In preparation for RISE we’ve been reading Jean Sprackland’s poems for the last few weeks. This focus on one poet is a new, rewarding, departure for the groups. Themes have been explored, comparisons made, and we’ve come to really know Jean’s subtle, gentle, funny yet serious voice. As one reader put it; “I really like these poems because they’re real. They are real life”
Mattresses talks about everyone’s life but has a darkness that resonates with the women reading here. On the first reading one woman can’t hear the mattress but only a tale of a broken woman, lost and discarded. The others listen politely, sensitively, but then the group move on, back to the text, and the talk returns to mattresses, how they are an ‘archive’ of the everyday and everybody. The same woman’s expression changes to one of surprise: the idea that there could be other things to the poem, any poem, than what struck her at first reading is a genuinely new one. Another, deeper, insight follows: “I saw me”. What had been evident to everyone else in the room startles this woman to a laugh, and you can see her visibly awaken to new insights about herself and the potential of poetry.
In another group the darkness helps draw a listener in, intriguing her despite her previous hostility to what she described as the ‘irrelevance’ of poems. “I like people’s stories, and now I’m going to pass a mattress on the out and wonder what secret’s and stories it can tell.”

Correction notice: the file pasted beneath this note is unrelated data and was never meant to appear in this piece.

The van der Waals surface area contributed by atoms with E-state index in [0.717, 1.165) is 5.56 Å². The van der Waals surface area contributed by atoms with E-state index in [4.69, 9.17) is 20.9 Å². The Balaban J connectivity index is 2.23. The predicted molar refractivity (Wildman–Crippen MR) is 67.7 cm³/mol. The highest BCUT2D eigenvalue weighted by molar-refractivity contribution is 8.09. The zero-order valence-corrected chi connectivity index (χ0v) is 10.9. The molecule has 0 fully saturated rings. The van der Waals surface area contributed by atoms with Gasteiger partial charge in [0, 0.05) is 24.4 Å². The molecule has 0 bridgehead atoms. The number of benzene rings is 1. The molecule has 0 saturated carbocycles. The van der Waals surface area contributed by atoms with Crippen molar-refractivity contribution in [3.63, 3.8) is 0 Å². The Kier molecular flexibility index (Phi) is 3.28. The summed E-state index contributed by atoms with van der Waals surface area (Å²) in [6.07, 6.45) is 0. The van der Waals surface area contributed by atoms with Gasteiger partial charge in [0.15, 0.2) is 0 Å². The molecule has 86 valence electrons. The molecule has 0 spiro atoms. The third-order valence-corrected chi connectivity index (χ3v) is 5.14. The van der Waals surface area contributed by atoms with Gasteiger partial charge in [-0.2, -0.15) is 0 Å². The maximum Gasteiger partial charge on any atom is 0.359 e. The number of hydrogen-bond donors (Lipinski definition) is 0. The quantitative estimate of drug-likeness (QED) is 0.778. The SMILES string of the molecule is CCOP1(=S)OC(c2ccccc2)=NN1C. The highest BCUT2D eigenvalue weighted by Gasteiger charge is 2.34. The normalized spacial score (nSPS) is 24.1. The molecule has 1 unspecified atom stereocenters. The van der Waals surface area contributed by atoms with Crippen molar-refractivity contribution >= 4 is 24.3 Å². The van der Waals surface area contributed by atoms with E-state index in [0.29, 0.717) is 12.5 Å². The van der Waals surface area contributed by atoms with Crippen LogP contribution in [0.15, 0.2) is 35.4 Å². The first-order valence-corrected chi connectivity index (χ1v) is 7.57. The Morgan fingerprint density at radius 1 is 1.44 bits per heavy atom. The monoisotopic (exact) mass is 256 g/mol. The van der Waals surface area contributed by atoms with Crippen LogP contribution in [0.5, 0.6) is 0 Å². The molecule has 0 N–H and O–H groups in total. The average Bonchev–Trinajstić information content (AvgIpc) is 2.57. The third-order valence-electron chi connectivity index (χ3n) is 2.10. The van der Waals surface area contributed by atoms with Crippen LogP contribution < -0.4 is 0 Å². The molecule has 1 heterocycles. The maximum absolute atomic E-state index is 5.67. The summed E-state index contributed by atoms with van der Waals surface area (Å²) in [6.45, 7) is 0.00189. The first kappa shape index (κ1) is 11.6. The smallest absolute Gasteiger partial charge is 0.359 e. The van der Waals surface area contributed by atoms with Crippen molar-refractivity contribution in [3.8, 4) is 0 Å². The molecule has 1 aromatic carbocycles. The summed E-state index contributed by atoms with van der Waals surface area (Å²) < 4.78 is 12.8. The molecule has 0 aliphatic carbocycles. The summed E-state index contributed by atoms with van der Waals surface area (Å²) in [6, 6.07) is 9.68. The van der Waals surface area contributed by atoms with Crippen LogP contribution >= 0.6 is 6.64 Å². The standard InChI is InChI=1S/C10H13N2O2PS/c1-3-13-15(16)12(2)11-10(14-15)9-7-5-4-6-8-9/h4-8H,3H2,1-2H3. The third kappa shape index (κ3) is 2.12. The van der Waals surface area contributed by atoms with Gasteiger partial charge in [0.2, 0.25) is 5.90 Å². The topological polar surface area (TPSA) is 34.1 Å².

Someone else quickly responds “I wouldn’t want anyone to know the stories my mattress could tell”, with mischief and bravado in her eyes. This is greeted with a smattering of laughter, but I wonder if it was my imagination that I saw a trace of embarrassment in the truth that hid behind the joke as she looks away.
Another reader looks up thoughtfully, “we don’t want to think about the stories of the mattresses here, we want to block out the previous occupants.” The others nod in agreement, talking about their dislike of an older style of prison mattress, ‘…reeking with secrets.’ The new plastic covered ones are much better, all agree. Hard, not particularly comfortable, but they’re impersonal and let you forgot they’ve been shared. Even better the plastic surface can be wiped. One woman, usually very quiet, describes kneeling on the floor and washing her mattress down when she first moved into her cell. There’s another pause and then she holds my eyes, “Not that it was dirty like, just for the peace of mind, you know, psychological cleaning.”
The Reader magazine offers a mix of new poetry and fiction, classic and neglected works and interviews with leading literary figures.
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